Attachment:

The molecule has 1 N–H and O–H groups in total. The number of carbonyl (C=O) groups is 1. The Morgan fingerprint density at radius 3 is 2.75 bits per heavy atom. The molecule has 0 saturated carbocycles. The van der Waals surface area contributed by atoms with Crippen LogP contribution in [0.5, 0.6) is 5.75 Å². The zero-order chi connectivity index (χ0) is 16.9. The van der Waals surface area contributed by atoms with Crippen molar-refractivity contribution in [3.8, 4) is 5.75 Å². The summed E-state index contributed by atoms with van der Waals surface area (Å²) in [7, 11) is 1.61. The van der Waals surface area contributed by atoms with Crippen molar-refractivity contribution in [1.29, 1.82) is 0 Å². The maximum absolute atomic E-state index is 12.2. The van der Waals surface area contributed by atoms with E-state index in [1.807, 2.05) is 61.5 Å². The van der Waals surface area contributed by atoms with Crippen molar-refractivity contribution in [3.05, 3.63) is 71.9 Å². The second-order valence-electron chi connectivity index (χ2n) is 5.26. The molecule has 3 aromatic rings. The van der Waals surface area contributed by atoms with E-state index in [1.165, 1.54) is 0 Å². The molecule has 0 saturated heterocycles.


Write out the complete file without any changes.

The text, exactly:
The molecule has 1 N–H and O–H groups in total. The number of carbonyl (C=O) groups is 1. The Morgan fingerprint density at radius 3 is 2.75 bits per heavy atom. The molecule has 0 saturated carbocycles. The van der Waals surface area contributed by atoms with Crippen LogP contribution in [0.5, 0.6) is 5.75 Å². The zero-order chi connectivity index (χ0) is 16.9. The van der Waals surface area contributed by atoms with Crippen molar-refractivity contribution in [3.8, 4) is 5.75 Å². The summed E-state index contributed by atoms with van der Waals surface area (Å²) in [7, 11) is 1.61. The van der Waals surface area contributed by atoms with Crippen molar-refractivity contribution in [1.29, 1.82) is 0 Å². The maximum absolute atomic E-state index is 12.2. The van der Waals surface area contributed by atoms with E-state index in [1.807, 2.05) is 61.5 Å². The van der Waals surface area contributed by atoms with Crippen molar-refractivity contribution in [3.05, 3.63) is 71.9 Å². The second-order valence-electron chi connectivity index (χ2n) is 5.26. The molecule has 3 aromatic rings. The van der Waals surface area contributed by atoms with E-state index in [1.165, 1.54) is 0 Å². The molecule has 0 saturated heterocycles.